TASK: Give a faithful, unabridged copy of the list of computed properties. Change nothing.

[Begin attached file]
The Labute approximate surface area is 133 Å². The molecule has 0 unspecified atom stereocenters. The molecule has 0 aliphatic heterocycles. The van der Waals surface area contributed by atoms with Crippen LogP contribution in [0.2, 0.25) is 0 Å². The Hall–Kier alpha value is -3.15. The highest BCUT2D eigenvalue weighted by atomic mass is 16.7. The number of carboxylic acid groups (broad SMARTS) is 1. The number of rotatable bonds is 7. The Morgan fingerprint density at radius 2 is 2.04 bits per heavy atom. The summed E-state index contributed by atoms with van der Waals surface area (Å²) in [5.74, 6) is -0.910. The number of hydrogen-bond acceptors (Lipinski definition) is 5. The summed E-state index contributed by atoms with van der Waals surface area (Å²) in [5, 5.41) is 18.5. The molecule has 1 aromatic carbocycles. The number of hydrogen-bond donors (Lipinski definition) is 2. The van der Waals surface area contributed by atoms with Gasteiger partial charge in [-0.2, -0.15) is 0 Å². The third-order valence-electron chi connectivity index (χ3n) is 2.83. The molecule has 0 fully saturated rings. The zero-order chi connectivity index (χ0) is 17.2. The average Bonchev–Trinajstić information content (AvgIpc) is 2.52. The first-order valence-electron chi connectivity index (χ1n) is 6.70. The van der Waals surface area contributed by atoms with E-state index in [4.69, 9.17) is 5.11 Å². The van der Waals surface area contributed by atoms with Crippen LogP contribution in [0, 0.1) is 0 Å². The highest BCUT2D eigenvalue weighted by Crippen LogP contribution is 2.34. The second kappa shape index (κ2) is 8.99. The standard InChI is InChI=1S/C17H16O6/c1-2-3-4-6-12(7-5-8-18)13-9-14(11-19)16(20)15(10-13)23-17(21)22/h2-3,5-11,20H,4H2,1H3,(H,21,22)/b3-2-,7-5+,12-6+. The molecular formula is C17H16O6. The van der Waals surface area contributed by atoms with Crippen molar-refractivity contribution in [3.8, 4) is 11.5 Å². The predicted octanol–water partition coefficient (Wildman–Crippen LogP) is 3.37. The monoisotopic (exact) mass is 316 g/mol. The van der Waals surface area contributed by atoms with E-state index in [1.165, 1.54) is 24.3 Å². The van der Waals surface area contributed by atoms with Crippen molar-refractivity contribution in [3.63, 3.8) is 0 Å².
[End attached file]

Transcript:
The Labute approximate surface area is 133 Å². The molecule has 0 unspecified atom stereocenters. The molecule has 0 aliphatic heterocycles. The van der Waals surface area contributed by atoms with Crippen LogP contribution in [0.2, 0.25) is 0 Å². The Hall–Kier alpha value is -3.15. The highest BCUT2D eigenvalue weighted by atomic mass is 16.7. The number of carboxylic acid groups (broad SMARTS) is 1. The number of rotatable bonds is 7. The Morgan fingerprint density at radius 2 is 2.04 bits per heavy atom. The summed E-state index contributed by atoms with van der Waals surface area (Å²) in [5.74, 6) is -0.910. The number of hydrogen-bond acceptors (Lipinski definition) is 5. The summed E-state index contributed by atoms with van der Waals surface area (Å²) in [5, 5.41) is 18.5. The molecule has 1 aromatic carbocycles. The number of hydrogen-bond donors (Lipinski definition) is 2. The van der Waals surface area contributed by atoms with Gasteiger partial charge in [-0.2, -0.15) is 0 Å². The third-order valence-electron chi connectivity index (χ3n) is 2.83. The molecule has 0 fully saturated rings. The zero-order chi connectivity index (χ0) is 17.2. The average Bonchev–Trinajstić information content (AvgIpc) is 2.52. The first-order valence-electron chi connectivity index (χ1n) is 6.70. The van der Waals surface area contributed by atoms with E-state index in [4.69, 9.17) is 5.11 Å². The van der Waals surface area contributed by atoms with Crippen LogP contribution in [0, 0.1) is 0 Å². The highest BCUT2D eigenvalue weighted by Crippen LogP contribution is 2.34. The second kappa shape index (κ2) is 8.99. The standard InChI is InChI=1S/C17H16O6/c1-2-3-4-6-12(7-5-8-18)13-9-14(11-19)16(20)15(10-13)23-17(21)22/h2-3,5-11,20H,4H2,1H3,(H,21,22)/b3-2-,7-5+,12-6+. The molecular formula is C17H16O6. The van der Waals surface area contributed by atoms with Crippen molar-refractivity contribution in [3.8, 4) is 11.5 Å². The predicted octanol–water partition coefficient (Wildman–Crippen LogP) is 3.37. The monoisotopic (exact) mass is 316 g/mol. The van der Waals surface area contributed by atoms with E-state index in [1.165, 1.54) is 24.3 Å². The van der Waals surface area contributed by atoms with Crippen molar-refractivity contribution in [3.63, 3.8) is 0 Å².